As early as 2003, I was talking about active privacy monitoring. We had network log monitoring so it was not such a stretch to visualize auditing user activity in applications for privacy. It was 2006 before we really saw privacy monitoring tools appear, but we had been talking about it for three years already. Several years later, when breaches began to grow in size due to hacking, it became clear that stopping large numbers of records from being exfiltrated was going to be a necessity. Research led us to Data Loss Prevention (DLP), which allows IT administrators to identify where sensitive information is within the information enterprise and put rules in place to restrict or prevent its removal, and we began talking about this new solution two years before healthcare began adopting DLP. Being a thought leader gives you the vision to see where solutions need to be developed or where solutions developed for one purpose can be repurposed to meet other forthcoming needs. Probably the innovation that had the most profound affect on our business was the development of our managed services model. Recognizing that the ability to have a real impact on the direction of a clients program or their ability to mitigate events relied on a true working knowledge of their business led us to create our collaborative partner model that focused on us knowing our clients well enough to be an effective extension of their IT and Security teams and not just another cyber security vendor.
Ok. Now that we have that behind us, we’d love to hear your thoughts about how to eventually become a thought leader. Can you share 5 strategies that a person should implement to become known as a thought leader in their industry. Please tell us a story or example (ideally from your own experience) for each.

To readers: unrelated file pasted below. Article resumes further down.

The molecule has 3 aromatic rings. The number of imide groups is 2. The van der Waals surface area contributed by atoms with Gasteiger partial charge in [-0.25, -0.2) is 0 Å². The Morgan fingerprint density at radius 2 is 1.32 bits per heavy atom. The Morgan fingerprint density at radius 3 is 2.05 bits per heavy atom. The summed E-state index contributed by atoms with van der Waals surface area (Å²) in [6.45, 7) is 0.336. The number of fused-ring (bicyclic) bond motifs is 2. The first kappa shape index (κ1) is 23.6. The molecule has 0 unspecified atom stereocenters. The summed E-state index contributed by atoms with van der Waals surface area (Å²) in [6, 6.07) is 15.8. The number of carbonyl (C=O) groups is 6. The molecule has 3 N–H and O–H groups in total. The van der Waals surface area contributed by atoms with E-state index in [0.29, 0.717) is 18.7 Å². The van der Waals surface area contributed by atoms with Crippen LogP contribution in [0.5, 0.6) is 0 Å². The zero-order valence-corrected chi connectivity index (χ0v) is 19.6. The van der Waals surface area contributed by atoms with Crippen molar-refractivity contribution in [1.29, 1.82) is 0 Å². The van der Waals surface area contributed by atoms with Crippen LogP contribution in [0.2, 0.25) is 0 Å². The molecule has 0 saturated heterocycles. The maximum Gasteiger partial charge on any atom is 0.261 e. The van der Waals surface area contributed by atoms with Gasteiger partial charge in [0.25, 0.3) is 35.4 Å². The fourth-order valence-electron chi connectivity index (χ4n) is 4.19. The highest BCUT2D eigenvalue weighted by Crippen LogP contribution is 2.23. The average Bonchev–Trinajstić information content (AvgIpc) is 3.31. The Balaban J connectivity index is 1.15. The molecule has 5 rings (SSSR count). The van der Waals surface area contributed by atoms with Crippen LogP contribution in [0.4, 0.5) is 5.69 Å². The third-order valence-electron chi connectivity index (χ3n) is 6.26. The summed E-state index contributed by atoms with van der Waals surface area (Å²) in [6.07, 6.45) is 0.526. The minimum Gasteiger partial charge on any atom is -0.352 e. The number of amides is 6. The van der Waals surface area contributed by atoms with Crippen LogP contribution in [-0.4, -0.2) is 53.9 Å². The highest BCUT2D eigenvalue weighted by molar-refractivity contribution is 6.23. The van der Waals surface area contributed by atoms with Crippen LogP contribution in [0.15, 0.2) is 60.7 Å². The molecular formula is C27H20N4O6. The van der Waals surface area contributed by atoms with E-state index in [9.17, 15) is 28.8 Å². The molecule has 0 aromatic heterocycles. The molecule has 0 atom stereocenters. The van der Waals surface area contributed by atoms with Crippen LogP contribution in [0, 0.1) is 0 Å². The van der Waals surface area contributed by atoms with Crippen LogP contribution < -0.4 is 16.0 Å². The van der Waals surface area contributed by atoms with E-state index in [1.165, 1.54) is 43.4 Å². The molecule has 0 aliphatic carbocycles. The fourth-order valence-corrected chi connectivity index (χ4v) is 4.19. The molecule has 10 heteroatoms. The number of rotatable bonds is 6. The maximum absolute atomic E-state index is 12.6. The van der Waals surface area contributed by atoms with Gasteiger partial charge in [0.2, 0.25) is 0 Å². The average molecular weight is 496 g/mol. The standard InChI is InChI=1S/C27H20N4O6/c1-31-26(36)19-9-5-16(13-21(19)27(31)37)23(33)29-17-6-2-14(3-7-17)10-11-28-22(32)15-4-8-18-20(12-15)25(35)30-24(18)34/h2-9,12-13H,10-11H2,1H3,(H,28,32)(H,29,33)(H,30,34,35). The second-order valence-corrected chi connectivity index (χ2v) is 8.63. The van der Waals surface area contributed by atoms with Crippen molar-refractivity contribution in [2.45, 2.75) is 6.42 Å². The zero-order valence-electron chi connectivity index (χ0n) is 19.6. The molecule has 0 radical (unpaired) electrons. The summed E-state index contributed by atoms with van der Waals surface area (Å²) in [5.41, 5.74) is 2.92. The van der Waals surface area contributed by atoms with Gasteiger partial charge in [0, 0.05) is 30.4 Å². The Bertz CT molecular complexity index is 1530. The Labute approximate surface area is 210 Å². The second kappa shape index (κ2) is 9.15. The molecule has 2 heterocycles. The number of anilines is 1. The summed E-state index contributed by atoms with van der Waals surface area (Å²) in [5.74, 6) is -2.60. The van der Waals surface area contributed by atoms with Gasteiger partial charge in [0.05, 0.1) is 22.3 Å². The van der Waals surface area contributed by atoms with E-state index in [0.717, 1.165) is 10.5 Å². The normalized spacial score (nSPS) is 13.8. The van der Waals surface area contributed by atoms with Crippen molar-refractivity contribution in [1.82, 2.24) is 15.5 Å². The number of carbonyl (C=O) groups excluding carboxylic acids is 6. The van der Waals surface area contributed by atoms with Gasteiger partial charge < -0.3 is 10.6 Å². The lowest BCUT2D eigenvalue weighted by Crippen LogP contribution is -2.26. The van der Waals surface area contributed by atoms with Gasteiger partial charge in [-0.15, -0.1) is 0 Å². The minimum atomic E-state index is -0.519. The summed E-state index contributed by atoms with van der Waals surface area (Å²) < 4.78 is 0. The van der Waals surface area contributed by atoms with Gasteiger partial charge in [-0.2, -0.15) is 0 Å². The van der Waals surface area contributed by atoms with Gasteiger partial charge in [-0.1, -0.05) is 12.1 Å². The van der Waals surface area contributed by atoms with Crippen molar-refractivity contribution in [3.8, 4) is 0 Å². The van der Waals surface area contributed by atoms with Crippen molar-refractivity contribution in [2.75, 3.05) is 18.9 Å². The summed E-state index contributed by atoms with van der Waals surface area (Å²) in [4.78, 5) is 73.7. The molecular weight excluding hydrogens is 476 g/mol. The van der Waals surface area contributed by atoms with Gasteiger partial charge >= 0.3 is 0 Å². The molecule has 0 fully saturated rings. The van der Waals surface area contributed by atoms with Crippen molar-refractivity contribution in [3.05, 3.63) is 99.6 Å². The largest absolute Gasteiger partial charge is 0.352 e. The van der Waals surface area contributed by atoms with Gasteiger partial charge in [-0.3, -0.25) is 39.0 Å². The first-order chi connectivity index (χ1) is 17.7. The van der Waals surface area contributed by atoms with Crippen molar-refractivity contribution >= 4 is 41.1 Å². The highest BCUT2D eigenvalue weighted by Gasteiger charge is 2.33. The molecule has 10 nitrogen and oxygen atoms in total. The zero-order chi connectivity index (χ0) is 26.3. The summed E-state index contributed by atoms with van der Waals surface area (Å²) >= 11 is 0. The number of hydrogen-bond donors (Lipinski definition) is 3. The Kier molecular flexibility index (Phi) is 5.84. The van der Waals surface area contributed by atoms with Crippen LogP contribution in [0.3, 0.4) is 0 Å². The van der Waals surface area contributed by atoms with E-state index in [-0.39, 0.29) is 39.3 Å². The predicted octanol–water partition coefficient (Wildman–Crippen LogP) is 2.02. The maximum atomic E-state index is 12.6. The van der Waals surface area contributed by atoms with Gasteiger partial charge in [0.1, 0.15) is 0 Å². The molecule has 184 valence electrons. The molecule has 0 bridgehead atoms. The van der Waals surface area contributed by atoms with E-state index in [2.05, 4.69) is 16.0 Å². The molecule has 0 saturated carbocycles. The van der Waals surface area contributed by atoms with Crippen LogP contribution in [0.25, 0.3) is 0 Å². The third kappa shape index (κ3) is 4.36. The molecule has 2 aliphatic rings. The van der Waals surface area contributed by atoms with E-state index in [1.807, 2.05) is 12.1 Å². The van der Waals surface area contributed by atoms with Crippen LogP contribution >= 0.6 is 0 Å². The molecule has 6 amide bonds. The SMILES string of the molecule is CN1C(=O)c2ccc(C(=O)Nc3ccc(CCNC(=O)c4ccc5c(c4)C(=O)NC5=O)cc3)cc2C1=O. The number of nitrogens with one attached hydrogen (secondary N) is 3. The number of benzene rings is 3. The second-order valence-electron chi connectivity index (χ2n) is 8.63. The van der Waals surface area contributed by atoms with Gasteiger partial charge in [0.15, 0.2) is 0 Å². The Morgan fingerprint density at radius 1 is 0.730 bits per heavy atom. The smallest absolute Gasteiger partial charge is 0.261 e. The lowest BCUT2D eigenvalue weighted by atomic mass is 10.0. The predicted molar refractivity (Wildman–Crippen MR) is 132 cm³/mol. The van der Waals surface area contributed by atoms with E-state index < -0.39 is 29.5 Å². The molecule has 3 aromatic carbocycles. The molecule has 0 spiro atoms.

- Learn, learn, learn. Never stop adding to your knowledge base. You cannot be a thought leader without first being an expert in your field.
- Understand. Know the industry you serve, what is important to it, its challenges, and drivers. Learn where it is heading and what the future vision is for that industry.
- Write. Do it often and in as many different venues as you can. Do not just write in your profession, write in the periodicals of the industry you support, and the industries that support them.
- Speak. Get up in front of audiences and share your knowledge and your ideas, and demonstrate your knowledge of the industry you represent and the ones you support.
- Educate. Thought leaders don’t horde knowledge, they share it and seek to improve the field in its entirety. Talk about the challenges, ideas for solving, theories, etc.
In your opinion, who is an example of someone who has that has done a fantastic job as a thought leader? Which specific things have impressed you about that person? What lessons can we learn from this person’s approach.
One leader I really like that may surprise many reading this is Ron Finley, who has encouraged many to plant gardens in parts of Los Angeles that many folks would not even traverse. He is making a big difference. I grew up in a family of farmers and my grandfather was the last real farmer in the family. I spent many summers working with him on his farm and learned what I consider some of my most valuable lessons and skills. My passion, aside from running CynergisTek, is landscaping and gardening. Finley is influencing entire neighborhoods to take back control of their diets and by replacing junk food with wholesome vegetables and fruits. He is teaching people how to grow food instead of just being reliant on the system to provide it. He is spreading the message that real fresh vegetables and fruits are better for us than processed fast foods. Now gardens for community benefit are springing up in vacant lots and along medians, because one man saw a community need and a problem, visualized the solution and then built the platform to support it. We founded CynergisTek in 2004 to be the best privacy and cybersecurity company in healthcare and we built it as a platform to support our industry. Today we use that platform to promote education in privacy and cybersecurity at all levels from K-12, Universities and professional education programs.